Even doing a few basic, multi-joint exercises (such as deadlifts, pull-ups, bench presses, and squats) a couple times per week can potentially change a person’s body for the better, adding strength and stability that have the potential to translate into more precise climbing movements or improved endurance, for example. Before you start lifting, get cleared to do so by a health professional and then enlist the guidance of a weights-savvy professional trainer to check and direct your form the first time you try each lift. Take it slowly and use light weights when you start, focusing more on proper form and letting your body adjust to the new exercise program. Do 2 to 4 sets of 8 to 12 reps of each exercise once or twice a week, taking a couple days off between lifting sessions. Warm-up before you lift with light cardio and dynamic stretches, and warm down after with the same, along with some static stretches as well. Try to lift after climbing, not before, since climbing is a less-controlled exercise and doing it in a muscularly fatigued state can predispose you to injury.
You can increase the challenge of your weights program and potentially see greater results by incorporating additional climbing-relevant resistance exercises into your resistance-training routine. Start by selecting four or five more exercises to perform on a different day from the four exercises listed above – so you will do each exercise one day per week and have a different list of exercises to run through on each day. You might even make up a list of 10 possible exercises for each day and include two or three for each muscle group, and then rotate the exact exercises from session to session in order to keep your body guessing and constantly adapting while maintaining some overall consistency in training. Online databases such as BodyBuilding.com and MyFIT.ca provide illustrated catalogs of resistance exercises along with information about the muscles used for each exercise. Try to choose multi-joint exercises rather than single-joint exercises, and select exercises that reflect movements/muscle groups used in climbing. The exception for multi-joint lifts for climbers would be incorporating lifts/exercises that work the fingers and forearms in isolation. Since these are used so frequently and extensively in climbing, focusing specific resistance training attention on them can be quite effective.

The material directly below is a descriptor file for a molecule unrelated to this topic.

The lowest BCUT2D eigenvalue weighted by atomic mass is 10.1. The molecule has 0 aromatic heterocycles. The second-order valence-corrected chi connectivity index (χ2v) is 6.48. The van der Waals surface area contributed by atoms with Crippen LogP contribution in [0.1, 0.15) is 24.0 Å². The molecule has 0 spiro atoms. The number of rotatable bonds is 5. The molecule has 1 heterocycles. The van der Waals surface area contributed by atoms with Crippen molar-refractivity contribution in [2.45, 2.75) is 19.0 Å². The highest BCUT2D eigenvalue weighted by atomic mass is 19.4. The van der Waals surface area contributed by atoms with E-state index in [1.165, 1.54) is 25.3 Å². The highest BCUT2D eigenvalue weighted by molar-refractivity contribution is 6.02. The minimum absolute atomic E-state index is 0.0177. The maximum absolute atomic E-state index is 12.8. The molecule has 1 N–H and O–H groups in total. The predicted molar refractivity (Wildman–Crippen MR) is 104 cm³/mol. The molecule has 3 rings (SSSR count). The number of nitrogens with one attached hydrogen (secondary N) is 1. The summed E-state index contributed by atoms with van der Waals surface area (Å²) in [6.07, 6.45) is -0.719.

I cringe when I read or hear people say that weight/resistance training or any training outside of climbing is a waste of time for novice climbers or climbers in general. I think that this flies in the face of sound athletic training principles, seeing that most of the more mainstream sports training books and studies I’ve read all seem to draw the same conclusion: that all athletic skills, including technical skills, agility, balance and endurance, ultimately derive from and depend on a person’s maximal strength levels in areas relevant to their chosen sport. In other words, strengthening your body unlocks a greater potential for developing all areas of sport-related skills, regardless of the sport you play or where you’re at in your career.